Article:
The One Percent

The admissions landscape.

February 12, 2015

When we speak of the one percent, we mean the top one percent in financial capital. As I try to comprehend the landscape of US college admissions in the second decade of the twenty-first century, I think we need a serious discussion about the one percent in collegiate capital. The overlap of the two makes for a particularly powerful venn diagram of American oligarchy.

I expressly disagree with The Economist’s implication that selective breeding among the highly educated spawned smart children destined for elite admissions and affluent lives. Take those same genetic progeny striped of their parents’ greater familiarity with the byzantine landscape of high school curricula and standardized testing, and I suspect they would land at the local community college with those possessed of less impressive genetic imprimaturs.

I spent more hours than I care to count coming to grips with the SAT Subject Tests last week.  Back in my day, one took the ACT and/or the SAT. Those with the option to take AP tests took a few of them as well. Now, a whole new category of tests has entered the landscape.  If your child takes a subject in his or her first or second year of high school, then he or she may need to take the SAT subject test the following summer. No longer can students and parents take the first two years of high school to learn about the college process. Blink, and you may have blown it.

If this process were standardized, such as the UK’s GCSEs at 16, the propensity to favor those already favored by birth would not be so great. Every British school child knows the GCSEs loom on the horizon and have a role to play in their academic choices to follow. Similarly, university admissions based upon a German Abitur, British A levels, or a French Baccalaureate have the disadvantage of their all or nothing status, but at least everyone knows what is at stake.

My husband remarked last week that I must rank among the top one percent of those who understand the US academic system.  I suspect he is right, and it increases my horror. If it took me days to grapple with the distinctions among four varieties of exam and when a student ought take them, what hope does a mother working two jobs for hourly wages possibly have to guide her child?  What hope does my child or hers have of deciphering the system unaided?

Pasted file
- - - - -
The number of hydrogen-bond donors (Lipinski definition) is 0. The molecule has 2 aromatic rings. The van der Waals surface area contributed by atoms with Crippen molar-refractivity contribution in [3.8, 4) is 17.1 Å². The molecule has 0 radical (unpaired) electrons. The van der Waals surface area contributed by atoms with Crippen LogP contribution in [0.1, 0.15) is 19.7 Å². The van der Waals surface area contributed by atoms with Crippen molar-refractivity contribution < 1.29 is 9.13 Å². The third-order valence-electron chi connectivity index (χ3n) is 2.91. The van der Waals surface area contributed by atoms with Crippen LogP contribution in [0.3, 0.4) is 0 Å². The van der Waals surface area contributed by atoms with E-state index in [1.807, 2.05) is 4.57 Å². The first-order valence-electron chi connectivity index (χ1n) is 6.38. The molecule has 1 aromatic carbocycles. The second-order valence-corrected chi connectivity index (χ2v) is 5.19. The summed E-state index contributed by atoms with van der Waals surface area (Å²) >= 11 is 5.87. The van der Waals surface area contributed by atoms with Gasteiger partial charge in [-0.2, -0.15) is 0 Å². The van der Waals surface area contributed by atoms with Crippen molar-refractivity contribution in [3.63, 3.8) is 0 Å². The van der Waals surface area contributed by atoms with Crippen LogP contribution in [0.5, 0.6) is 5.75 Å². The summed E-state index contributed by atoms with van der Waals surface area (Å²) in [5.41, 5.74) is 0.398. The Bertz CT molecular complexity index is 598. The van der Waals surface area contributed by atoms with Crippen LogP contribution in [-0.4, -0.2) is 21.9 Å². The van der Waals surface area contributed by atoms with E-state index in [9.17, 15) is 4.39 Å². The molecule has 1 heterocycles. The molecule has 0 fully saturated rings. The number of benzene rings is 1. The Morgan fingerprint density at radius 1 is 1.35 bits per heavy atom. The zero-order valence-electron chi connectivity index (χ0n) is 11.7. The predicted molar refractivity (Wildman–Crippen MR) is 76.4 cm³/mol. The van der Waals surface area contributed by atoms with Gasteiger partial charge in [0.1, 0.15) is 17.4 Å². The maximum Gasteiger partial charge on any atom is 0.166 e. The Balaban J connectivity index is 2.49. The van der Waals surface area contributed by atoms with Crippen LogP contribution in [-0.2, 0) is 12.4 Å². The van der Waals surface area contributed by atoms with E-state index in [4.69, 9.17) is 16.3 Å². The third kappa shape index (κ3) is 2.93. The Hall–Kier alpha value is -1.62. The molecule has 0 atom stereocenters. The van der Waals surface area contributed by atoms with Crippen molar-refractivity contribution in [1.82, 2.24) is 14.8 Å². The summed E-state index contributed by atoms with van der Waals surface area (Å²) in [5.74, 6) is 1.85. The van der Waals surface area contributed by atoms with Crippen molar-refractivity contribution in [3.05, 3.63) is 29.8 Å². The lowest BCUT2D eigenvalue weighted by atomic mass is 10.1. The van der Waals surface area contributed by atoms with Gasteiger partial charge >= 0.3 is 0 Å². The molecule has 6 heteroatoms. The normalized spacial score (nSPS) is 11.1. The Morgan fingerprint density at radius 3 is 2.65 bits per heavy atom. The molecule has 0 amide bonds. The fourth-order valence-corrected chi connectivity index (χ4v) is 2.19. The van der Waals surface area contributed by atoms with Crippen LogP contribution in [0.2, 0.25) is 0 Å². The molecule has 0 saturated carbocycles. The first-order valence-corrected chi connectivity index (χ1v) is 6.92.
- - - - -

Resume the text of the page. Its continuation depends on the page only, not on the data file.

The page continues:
As I read about the exam options, I shared what I gleaned with a friend whose son attends a private school. One would think high tuition covers extra advice on such matters.  By contrast, the private school had offered less information than my son’s public school. I suspect the private school assumes their well-heeled parents already know how to work the system, and I fear they are right.  This leaves students who earn merit scholarships to such institutions little better off than those attending local schools with overtaxed counselors.

As American universities seek to make good on meritocratic promises, Posse, Questbridge, and others attempt to share the cultural capital first generation students lack compared to those born into the Ivy League. Such programs expand the luck of birth to a few more students who find their way into such organizations’ orbit. However, knowledge that a score of students from a given metropole make it to an elite institution should not allow us to accept the contingency of college access.

American education has a test addiction.  I can’t offer a full twelve step program to wean us. However, I can make the first, all-important step to acknowledge we have a problem.


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